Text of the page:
Some think of the paintings of Peter Paul Rubens (1577-1640) as mostly images of voluptuous (sometimes nude) women. (His The Judgment of Paris is a good example.) If I see a full-figured woman, I reflexively think: Rubenesque. Other artists, Pierre Auguste Renoir is one, painted women who were zaftig (a lovely Yiddish synonym), but nobody says Renoiresque.
But that aspect of Rubens’ work is really the celebration of the human form in the spirit of Michelangelo (1475-1564). And Rubens was probably the greatest Catholic artist of the Baroque period (c. 1600 through 1750), as, arguably, Michelangelo had been in the Renaissance. In painting, especially, the Baroque style is the artistic manifestation of the Catholic Counter-Revolution, the energetic reassertion of Catholicity against the iconoclasm of the Protestant Reformation.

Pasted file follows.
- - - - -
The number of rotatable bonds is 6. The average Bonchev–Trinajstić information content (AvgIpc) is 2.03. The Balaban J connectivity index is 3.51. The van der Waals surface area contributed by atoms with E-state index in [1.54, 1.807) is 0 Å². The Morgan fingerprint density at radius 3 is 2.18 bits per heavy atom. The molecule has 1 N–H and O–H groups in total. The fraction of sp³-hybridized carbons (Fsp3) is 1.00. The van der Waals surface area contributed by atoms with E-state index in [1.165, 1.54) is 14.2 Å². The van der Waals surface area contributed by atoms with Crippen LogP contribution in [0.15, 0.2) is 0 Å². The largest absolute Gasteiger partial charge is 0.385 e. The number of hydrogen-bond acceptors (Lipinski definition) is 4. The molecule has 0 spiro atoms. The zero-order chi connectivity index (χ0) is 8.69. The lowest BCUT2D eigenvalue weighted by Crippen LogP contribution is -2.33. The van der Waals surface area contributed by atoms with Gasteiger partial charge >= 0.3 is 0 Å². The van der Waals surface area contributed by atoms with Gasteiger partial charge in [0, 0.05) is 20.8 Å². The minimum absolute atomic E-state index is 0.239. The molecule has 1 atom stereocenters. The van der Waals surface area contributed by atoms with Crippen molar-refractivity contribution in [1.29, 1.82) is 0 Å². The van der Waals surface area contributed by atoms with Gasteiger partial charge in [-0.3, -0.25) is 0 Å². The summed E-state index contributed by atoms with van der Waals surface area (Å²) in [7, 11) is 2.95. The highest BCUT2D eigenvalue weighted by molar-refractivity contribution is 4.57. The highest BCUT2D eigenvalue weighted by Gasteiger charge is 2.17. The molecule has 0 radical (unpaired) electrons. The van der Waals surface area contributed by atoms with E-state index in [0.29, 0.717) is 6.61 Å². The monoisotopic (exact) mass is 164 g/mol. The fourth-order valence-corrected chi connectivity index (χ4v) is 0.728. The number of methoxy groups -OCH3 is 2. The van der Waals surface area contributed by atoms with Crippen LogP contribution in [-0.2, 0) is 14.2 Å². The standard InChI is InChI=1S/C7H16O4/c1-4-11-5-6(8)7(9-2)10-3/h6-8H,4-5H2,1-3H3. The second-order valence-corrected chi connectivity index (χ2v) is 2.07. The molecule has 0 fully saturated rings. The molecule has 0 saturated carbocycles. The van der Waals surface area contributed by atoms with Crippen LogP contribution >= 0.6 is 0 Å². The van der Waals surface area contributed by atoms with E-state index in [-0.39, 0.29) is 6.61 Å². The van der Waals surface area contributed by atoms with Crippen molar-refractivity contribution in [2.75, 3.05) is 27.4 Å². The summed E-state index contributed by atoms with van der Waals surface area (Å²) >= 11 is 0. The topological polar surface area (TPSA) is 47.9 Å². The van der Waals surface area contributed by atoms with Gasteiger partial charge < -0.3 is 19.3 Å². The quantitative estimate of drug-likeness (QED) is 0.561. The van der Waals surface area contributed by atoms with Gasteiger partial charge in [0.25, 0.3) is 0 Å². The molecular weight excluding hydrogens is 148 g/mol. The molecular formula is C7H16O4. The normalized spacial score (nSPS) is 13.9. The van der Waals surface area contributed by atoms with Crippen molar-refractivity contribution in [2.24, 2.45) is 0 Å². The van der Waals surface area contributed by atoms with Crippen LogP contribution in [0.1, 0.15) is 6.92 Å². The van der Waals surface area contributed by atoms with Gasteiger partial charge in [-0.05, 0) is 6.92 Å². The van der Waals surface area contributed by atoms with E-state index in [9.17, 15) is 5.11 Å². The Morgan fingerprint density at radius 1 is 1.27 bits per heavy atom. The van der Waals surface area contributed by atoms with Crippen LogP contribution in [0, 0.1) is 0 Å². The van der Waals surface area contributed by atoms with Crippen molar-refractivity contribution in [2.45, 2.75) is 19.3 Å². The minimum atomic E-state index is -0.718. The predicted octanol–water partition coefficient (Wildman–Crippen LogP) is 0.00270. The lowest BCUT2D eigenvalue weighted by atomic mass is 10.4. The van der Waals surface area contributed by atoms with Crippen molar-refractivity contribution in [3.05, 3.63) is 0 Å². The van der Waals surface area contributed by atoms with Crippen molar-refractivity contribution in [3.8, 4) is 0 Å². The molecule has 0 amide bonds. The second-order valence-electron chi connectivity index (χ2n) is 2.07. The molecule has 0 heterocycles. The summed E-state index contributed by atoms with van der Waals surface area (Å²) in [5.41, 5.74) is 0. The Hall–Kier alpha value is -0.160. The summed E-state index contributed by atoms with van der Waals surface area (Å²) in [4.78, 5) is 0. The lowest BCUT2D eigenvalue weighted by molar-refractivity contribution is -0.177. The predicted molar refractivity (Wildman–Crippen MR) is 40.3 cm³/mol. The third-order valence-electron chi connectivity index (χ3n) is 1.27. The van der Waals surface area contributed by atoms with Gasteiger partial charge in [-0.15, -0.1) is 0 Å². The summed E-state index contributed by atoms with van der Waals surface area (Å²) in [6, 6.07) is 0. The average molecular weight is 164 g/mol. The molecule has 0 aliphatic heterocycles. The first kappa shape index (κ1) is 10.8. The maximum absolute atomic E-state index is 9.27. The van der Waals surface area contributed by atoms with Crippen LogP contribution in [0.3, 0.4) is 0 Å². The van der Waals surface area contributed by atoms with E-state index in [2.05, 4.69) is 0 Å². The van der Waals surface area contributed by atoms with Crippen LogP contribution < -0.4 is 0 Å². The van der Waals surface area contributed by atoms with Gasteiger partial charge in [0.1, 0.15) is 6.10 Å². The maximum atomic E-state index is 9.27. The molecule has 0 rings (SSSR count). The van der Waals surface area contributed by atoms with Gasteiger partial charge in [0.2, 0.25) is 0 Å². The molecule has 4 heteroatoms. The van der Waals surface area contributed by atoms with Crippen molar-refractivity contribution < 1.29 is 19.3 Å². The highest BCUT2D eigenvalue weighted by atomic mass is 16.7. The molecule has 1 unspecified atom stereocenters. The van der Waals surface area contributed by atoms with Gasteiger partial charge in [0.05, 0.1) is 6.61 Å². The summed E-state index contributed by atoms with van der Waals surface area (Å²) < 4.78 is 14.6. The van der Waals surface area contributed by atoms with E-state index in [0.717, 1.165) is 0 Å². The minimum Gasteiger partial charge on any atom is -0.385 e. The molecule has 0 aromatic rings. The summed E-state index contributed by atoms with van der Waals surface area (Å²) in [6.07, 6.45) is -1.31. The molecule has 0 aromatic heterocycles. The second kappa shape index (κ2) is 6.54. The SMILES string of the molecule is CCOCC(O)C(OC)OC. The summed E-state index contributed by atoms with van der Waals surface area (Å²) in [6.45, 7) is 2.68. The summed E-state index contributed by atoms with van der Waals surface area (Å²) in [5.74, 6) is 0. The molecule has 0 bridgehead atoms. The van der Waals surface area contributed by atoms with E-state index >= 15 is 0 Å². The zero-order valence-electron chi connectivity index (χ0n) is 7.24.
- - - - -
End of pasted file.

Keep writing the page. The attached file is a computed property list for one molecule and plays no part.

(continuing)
Of all the Catholic paintings by Rubens, none stands taller than “The Elevation of the Cross” – literally: the triptych in which “Elevation” is the centerpiece stands more than 11 feet tall and is over 15 feet wide. (The image below, showing a woman standing before it in the Cathedral of Our Lady in Antwerp, gives some perspective on its size and impact.)